Anti-Cancer. Anthocyanin and carotenoids which are identified as organic compounds that exhibit antioxidant properties are thought to give elderberries their unique anti-cancer properties3. Other antioxidants found in elderberries include flavonoids and organic pigments that are believed to rid the body of free radicals and protect it from cellular damage. In fact, one study investigating a specifically formulated anthocyanin-rich compound showed a 50% reduction in tumor growth4.
Anti-inflammatory. Elderberries also seem to display anti-inflammatory properties that help a great deal when managing symptoms for inflammatory conditions like gout and arthritis5. In a scientific review published in the American Journal of Clinical Nutrition, both animal and human studies were found to support the hypothesis that elderberries have strong immunomodulatory effects8. In other words, they contain compounds that complement the immune system’s functioning. In one study, extracts given to subjects significantly reduced swelling of the joints. Perhaps more interesting, one double-blind, placebo-controlled clinical trial found that subjects who were given the extract displayed more viral anti-bodies than the control group.
Flu Fighter. A clinical study6 published in 1994 revealed that elderberry syrup reduced the duration and severity of flu like symptoms in patients. 93% of patients given the extract were completely free of flu like symptoms within two days while those who took a placebo recovered in about six days. Another study published more recently showed that one particular liquid elderberry extract was equally effective at preventing bacterial super-infections during a bout with flu7.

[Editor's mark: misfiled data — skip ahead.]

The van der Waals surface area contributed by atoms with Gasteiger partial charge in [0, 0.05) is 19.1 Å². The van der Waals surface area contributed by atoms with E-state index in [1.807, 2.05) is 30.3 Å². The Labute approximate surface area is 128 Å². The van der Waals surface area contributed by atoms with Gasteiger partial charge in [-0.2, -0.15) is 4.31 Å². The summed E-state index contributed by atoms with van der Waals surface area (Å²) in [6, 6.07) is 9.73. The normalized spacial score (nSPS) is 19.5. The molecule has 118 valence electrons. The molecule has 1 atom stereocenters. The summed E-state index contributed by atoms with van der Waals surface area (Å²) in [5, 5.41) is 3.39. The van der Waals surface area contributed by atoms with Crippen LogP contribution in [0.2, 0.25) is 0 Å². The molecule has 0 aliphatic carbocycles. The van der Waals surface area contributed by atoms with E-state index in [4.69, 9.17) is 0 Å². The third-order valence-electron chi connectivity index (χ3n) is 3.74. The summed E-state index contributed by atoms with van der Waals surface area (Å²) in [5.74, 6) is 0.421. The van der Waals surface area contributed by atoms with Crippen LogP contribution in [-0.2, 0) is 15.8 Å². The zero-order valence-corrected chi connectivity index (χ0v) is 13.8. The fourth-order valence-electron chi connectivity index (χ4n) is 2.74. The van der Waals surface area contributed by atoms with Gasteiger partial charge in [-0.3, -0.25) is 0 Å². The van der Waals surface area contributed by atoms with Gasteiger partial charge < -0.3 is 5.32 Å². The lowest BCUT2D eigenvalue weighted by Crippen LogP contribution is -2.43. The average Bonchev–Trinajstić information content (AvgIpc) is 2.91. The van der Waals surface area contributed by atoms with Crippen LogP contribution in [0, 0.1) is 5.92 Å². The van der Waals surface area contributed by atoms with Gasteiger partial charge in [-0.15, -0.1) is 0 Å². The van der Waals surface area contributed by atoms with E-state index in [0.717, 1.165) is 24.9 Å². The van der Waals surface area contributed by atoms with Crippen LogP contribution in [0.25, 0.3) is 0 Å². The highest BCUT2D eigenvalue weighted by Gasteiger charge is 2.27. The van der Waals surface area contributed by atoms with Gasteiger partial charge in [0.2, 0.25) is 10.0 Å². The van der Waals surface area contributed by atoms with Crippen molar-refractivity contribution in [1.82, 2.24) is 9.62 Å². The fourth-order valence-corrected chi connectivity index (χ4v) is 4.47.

Elderberry Research References
- Berries as symbols and in folklore.
- Ozgen M, Scheerens JC, Reese RN, Miller RA. Total phenolic, anthocyanin contents and antioxidant capacity of selected elderberry (Sambucus canadensis L.) accessions. Pharmacogn Mag. 2010 Jul;6(23):198-203. PubMed [citation] PMID: 20931079, PMCID: PMC2950382
- Zafra-Stone S, Yasmin T, Bagchi M, Chatterjee A, Vinson JA, Bagchi D. Berry anthocyanins as novel antioxidants in human health and disease prevention. Mol Nutr Food Res. 2007 Jun;51(6):675-83. Review. PubMed [citation] PMID: 17533652
- Bagchi D, Sen CK, Bagchi M, Atalay M. Anti-angiogenic, antioxidant, and anti-carcinogenic properties of a novel anthocyanin-rich berry extract formula. Biochemistry (Mosc). 2004 Jan;69(1):75-80, 1 p preceding 75. Review.PubMed [citation] PMID: 14972022
- Oberbaum M, Schlesinger M. “Scientifying” herbal medicine. Isr Med Assoc J. 2002 Nov;4(11 Suppl):944-6. Review. No abstract available. PubMed [citation] PMID: 12455186
- Kinoshita E, Hayashi K, Katayama H, Hayashi T, Obata A. Anti-influenza virus effects of elderberry juice and its fractions. Biosci Biotechnol Biochem. 2012;76(9):1633-8. Epub 2012 Sep 7. PubMed [citation] PMID: 22972323
- Krawitz C, Mraheil MA, Stein M, Imirzalioglu C, Domann E, Pleschka S, Hain T. Inhibitory activity of a standardized elderberry liquid extract against clinically-relevant human respiratory bacterial pathogens and influenza A and B viruses. BMC Complement Altern Med. 2011 Feb 25;11:16. doi: 10.1186/1472-6882-11-16
- Borchers AT, Keen CL, Stern JS, Gershwin ME. Inflammation and Native American medicine: the role of botanicals. Am J Clin Nutr. 2000 Aug;72(2):339-47. Review.